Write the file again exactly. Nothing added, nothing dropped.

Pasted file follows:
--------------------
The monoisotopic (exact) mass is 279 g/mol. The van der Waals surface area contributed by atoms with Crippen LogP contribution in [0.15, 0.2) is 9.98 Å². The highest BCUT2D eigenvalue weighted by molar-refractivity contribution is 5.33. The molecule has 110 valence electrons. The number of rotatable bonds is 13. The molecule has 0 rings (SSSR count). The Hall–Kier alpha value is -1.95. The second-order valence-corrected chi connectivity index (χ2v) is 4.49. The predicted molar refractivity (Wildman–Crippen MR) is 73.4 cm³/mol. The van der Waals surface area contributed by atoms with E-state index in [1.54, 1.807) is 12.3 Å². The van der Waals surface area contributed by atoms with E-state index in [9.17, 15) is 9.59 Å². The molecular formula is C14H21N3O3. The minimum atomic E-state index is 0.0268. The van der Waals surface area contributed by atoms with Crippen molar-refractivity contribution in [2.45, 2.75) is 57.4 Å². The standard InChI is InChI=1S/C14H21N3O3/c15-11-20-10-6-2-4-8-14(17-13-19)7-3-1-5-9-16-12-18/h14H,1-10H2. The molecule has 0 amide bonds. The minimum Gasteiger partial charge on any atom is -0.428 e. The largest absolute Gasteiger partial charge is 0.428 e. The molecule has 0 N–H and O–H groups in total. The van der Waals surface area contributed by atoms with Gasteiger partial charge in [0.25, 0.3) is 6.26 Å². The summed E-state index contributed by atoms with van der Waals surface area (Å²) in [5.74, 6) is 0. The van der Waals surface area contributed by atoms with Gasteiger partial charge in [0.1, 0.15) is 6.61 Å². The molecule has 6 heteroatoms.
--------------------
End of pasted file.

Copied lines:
The monoisotopic (exact) mass is 279 g/mol. The van der Waals surface area contributed by atoms with Crippen LogP contribution in [0.15, 0.2) is 9.98 Å². The highest BCUT2D eigenvalue weighted by molar-refractivity contribution is 5.33. The molecule has 110 valence electrons. The number of rotatable bonds is 13. The molecule has 0 rings (SSSR count). The Hall–Kier alpha value is -1.95. The second-order valence-corrected chi connectivity index (χ2v) is 4.49. The predicted molar refractivity (Wildman–Crippen MR) is 73.4 cm³/mol. The van der Waals surface area contributed by atoms with E-state index in [1.54, 1.807) is 12.3 Å². The van der Waals surface area contributed by atoms with E-state index in [9.17, 15) is 9.59 Å². The molecular formula is C14H21N3O3. The minimum atomic E-state index is 0.0268. The van der Waals surface area contributed by atoms with Crippen molar-refractivity contribution in [2.45, 2.75) is 57.4 Å². The standard InChI is InChI=1S/C14H21N3O3/c15-11-20-10-6-2-4-8-14(17-13-19)7-3-1-5-9-16-12-18/h14H,1-10H2. The molecule has 0 amide bonds. The minimum Gasteiger partial charge on any atom is -0.428 e. The largest absolute Gasteiger partial charge is 0.428 e. The molecule has 0 N–H and O–H groups in total. The van der Waals surface area contributed by atoms with Gasteiger partial charge in [0.25, 0.3) is 6.26 Å². The summed E-state index contributed by atoms with van der Waals surface area (Å²) in [5.74, 6) is 0. The van der Waals surface area contributed by atoms with Gasteiger partial charge in [0.1, 0.15) is 6.61 Å². The molecule has 6 heteroatoms.